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A materials company in Alameda, California, has spent the last decade working to boost the energy stored in lithium-ion batteries, an advance that could enable smaller gadgets and electric vehicles with far greater range.

Sila has developed silicon-based particles that can replace the graphite in anodes and hold more of the lithium ions that carry the current in a battery.

Now the company is delivering its product to the market for the first time, providing a portion of the anode powder in the battery of the forthcoming Whoop 4.0, a fitness wearable. It’s a small device but potentially a big step forward for the battery field, where promising lab results often fail to translate to commercial success.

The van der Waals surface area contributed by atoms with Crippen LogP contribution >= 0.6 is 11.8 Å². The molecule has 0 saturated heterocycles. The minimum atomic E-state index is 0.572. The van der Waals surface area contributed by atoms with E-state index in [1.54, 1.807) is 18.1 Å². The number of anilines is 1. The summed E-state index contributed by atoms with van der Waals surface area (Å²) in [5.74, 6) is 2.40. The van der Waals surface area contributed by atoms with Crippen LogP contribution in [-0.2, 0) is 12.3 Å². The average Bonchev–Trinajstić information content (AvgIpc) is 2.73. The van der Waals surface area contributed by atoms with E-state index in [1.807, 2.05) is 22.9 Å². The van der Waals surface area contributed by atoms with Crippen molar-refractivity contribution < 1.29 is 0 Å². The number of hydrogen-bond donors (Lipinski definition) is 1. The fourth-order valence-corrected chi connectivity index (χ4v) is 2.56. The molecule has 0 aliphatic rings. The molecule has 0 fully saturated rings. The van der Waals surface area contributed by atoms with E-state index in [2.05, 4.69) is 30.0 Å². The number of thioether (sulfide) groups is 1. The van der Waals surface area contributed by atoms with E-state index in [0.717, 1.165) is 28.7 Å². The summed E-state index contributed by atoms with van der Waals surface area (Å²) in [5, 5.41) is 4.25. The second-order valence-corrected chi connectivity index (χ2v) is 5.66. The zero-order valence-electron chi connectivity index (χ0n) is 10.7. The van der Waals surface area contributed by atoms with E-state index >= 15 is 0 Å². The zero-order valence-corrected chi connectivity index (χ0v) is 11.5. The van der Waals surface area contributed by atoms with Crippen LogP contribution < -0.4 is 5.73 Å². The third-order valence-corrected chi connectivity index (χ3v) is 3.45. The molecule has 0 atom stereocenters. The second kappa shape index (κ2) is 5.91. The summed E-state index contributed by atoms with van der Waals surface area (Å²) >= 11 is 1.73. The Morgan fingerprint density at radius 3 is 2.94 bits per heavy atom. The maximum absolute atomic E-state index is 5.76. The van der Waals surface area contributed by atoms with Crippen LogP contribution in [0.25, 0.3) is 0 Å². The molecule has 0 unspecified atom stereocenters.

“Think of the Whoop 4.0 as our Tesla Roadster,” says Gene Berdichevsky, Sila’s CEO, who as Tesla’s seventh employee helped solve some of the critical battery challenges for the company’s first electric vehicle. “It’s really the first device on the market that’s proving this breakthrough.”

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